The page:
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Friday, August 1, 2014

Excellent Science Fiction Screwball Humor Novel Thing.

Rex, Adam  (2007) The True Meaning of Smekday  New York: Hyperion

 
I am not going to compare this book to The Hitchhiker's Guide to the Galaxy.
 
I mean, sure it made me laugh.  More than once.  Out loud.  And sure, like Doug Adam's books it doesn't so much make fun of the science fiction genre as run with it.  In it own wacky way, this book is as probable as classic Asimov, Niven, and Heinlein.  I mean, who is to say that if aliens invaded they would be hyper-intelligent.  In this book, the invaders, the Boov, might not look anything like humans, but they have technical problems like we do, they attempt simplistic solutions to complicated problems like we do, and they refigure their morality to suit their own ends (like when they take over the US and tell all the humans they get to live in Florida.  Then, when the Boov find out they like the climate of Florida, they ship everyone to Arizona.   Sounds familiar?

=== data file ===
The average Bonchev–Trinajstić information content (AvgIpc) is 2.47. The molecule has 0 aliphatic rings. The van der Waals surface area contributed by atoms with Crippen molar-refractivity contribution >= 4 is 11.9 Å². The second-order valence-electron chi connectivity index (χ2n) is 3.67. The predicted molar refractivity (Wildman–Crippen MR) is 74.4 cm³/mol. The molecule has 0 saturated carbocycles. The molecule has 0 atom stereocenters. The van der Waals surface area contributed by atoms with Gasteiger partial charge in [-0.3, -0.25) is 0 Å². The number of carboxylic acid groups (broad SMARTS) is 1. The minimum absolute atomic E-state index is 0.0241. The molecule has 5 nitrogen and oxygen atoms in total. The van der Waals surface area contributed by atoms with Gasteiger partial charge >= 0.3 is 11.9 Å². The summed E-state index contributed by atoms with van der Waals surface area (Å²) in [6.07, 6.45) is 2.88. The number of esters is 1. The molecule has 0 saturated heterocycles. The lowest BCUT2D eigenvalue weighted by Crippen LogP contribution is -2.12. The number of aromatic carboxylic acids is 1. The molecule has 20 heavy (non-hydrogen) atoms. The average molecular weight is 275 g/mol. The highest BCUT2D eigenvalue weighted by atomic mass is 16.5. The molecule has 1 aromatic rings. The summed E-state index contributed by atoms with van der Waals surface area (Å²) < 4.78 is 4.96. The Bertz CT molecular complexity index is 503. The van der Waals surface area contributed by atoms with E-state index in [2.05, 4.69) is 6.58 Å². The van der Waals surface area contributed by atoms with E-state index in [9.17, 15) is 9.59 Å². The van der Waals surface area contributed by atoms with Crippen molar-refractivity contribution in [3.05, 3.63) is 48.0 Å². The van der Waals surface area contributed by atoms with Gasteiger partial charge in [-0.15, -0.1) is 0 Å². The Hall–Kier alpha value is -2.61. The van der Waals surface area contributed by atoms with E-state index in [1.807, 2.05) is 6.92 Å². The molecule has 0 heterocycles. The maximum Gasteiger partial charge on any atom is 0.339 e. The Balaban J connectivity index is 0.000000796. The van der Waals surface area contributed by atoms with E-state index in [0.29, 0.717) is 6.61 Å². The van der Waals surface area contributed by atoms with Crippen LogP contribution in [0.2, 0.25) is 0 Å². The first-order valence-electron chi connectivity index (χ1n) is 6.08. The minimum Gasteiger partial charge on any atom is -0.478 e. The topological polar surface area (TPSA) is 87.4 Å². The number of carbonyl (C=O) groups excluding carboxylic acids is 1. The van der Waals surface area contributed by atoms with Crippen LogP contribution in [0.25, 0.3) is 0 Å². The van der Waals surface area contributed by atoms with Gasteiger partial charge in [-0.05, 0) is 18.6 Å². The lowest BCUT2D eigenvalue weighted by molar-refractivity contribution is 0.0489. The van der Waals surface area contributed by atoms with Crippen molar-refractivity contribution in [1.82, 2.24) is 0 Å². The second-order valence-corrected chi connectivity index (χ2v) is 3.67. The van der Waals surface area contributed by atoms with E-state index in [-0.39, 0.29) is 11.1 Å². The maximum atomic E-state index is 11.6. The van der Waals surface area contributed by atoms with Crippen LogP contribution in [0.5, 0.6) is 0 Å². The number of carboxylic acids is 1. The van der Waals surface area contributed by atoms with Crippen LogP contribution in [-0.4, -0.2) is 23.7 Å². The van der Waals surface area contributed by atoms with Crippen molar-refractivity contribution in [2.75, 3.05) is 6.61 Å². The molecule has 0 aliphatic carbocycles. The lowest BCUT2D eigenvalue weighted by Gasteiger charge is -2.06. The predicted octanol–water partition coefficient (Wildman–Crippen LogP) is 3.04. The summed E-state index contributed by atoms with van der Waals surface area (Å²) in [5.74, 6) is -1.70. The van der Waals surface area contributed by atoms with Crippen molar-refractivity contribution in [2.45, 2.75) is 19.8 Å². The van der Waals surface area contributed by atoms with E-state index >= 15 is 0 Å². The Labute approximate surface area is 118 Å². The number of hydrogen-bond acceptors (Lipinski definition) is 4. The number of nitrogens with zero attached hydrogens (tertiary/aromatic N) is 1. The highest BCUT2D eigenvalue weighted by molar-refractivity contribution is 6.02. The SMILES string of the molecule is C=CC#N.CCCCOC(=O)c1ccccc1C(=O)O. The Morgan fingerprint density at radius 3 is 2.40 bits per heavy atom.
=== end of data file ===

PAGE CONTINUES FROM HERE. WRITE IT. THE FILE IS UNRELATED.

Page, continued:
And like Hitchhiker's Guide, it catches you by surprise with its cleverness.  The storyline concerns a 12 year old African-American-Italian girl named Gratuity who ends up joining forces with a disenfranchised Boov who has given himself the earth name J.Lo.  When they first meet, they ransack an abandoned convenience store.  Gratuity loads up on candy and junk food, and J.Lo eats shaving cream and urinal freshener cakes. 
 
Adam Rex takes you on quite a ride in the novel in a way that reminds me how, when you are reading the Hitchhiker's Guide books, you will be happiest if you don't waste time trying to fit them into a traditional Freytag Pyramid of rising action-climax-falling action-denouement.  
 
Anyway, I am not going to compare the two books, because if I did, you would be expecting Smekday  to be just like Hitchhiker's Guide and it isn't./  It is completely different kind of chaotic hilarious insanity.  But if you like Doug Adam's work and you know that Adam Rex will be different, you may find yourself liking it a great deal.  (Just don't ask me to compare the two).
 
I think this one would be ideal for strong readers from fifth grade and up. 
 
Oh, one other note, I actually heard this one in a wonderful audio version voiced by Bahni Turpin.  She really helped the novel to come alive. 

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